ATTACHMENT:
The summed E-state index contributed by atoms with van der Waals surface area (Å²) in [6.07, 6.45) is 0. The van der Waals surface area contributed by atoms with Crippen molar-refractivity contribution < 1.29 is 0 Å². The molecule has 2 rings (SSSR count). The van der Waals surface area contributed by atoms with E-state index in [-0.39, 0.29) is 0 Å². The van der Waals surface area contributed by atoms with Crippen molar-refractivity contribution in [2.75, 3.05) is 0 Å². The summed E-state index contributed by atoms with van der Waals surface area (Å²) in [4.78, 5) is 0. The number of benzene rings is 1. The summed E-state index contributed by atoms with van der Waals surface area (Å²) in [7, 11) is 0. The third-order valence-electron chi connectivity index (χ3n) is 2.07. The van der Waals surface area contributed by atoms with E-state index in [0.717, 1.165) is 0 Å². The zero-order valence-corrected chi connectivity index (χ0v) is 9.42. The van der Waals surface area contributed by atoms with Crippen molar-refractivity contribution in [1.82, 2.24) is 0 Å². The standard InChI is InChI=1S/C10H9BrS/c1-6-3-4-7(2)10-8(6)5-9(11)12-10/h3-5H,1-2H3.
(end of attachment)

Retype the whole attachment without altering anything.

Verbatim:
The summed E-state index contributed by atoms with van der Waals surface area (Å²) in [6.07, 6.45) is 0. The van der Waals surface area contributed by atoms with Crippen molar-refractivity contribution < 1.29 is 0 Å². The molecule has 2 rings (SSSR count). The van der Waals surface area contributed by atoms with E-state index in [-0.39, 0.29) is 0 Å². The van der Waals surface area contributed by atoms with Crippen molar-refractivity contribution in [2.75, 3.05) is 0 Å². The summed E-state index contributed by atoms with van der Waals surface area (Å²) in [4.78, 5) is 0. The number of benzene rings is 1. The summed E-state index contributed by atoms with van der Waals surface area (Å²) in [7, 11) is 0. The third-order valence-electron chi connectivity index (χ3n) is 2.07. The van der Waals surface area contributed by atoms with E-state index in [0.717, 1.165) is 0 Å². The zero-order valence-corrected chi connectivity index (χ0v) is 9.42. The van der Waals surface area contributed by atoms with Crippen molar-refractivity contribution in [1.82, 2.24) is 0 Å². The standard InChI is InChI=1S/C10H9BrS/c1-6-3-4-7(2)10-8(6)5-9(11)12-10/h3-5H,1-2H3.